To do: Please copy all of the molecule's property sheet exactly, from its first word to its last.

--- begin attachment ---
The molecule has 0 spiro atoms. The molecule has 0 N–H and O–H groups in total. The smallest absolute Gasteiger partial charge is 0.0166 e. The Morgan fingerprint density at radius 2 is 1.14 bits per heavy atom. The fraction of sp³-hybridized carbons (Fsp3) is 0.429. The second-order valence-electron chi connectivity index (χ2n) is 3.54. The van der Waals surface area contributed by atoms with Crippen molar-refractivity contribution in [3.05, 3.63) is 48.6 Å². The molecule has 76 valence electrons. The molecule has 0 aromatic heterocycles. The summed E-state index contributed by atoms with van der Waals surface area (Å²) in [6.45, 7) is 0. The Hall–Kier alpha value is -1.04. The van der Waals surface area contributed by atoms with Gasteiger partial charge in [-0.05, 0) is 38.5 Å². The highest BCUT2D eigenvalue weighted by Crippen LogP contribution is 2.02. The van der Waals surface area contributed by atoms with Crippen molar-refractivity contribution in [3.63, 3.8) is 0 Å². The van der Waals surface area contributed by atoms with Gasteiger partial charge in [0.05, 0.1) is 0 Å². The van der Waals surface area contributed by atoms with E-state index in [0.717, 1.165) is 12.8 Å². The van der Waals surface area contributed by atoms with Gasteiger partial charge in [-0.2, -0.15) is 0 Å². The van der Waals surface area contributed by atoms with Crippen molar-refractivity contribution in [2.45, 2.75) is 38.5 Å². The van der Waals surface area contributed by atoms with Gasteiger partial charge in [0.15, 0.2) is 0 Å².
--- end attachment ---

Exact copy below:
The molecule has 0 spiro atoms. The molecule has 0 N–H and O–H groups in total. The smallest absolute Gasteiger partial charge is 0.0166 e. The Morgan fingerprint density at radius 2 is 1.14 bits per heavy atom. The fraction of sp³-hybridized carbons (Fsp3) is 0.429. The second-order valence-electron chi connectivity index (χ2n) is 3.54. The van der Waals surface area contributed by atoms with Crippen molar-refractivity contribution in [3.05, 3.63) is 48.6 Å². The molecule has 76 valence electrons. The molecule has 0 aromatic heterocycles. The summed E-state index contributed by atoms with van der Waals surface area (Å²) in [6.45, 7) is 0. The Hall–Kier alpha value is -1.04. The van der Waals surface area contributed by atoms with Gasteiger partial charge in [-0.05, 0) is 38.5 Å². The highest BCUT2D eigenvalue weighted by Crippen LogP contribution is 2.02. The van der Waals surface area contributed by atoms with Crippen molar-refractivity contribution in [3.63, 3.8) is 0 Å². The van der Waals surface area contributed by atoms with Gasteiger partial charge in [0.05, 0.1) is 0 Å². The van der Waals surface area contributed by atoms with E-state index in [0.717, 1.165) is 12.8 Å². The van der Waals surface area contributed by atoms with Gasteiger partial charge in [-0.2, -0.15) is 0 Å². The van der Waals surface area contributed by atoms with Crippen molar-refractivity contribution in [2.45, 2.75) is 38.5 Å². The van der Waals surface area contributed by atoms with Gasteiger partial charge in [0.15, 0.2) is 0 Å².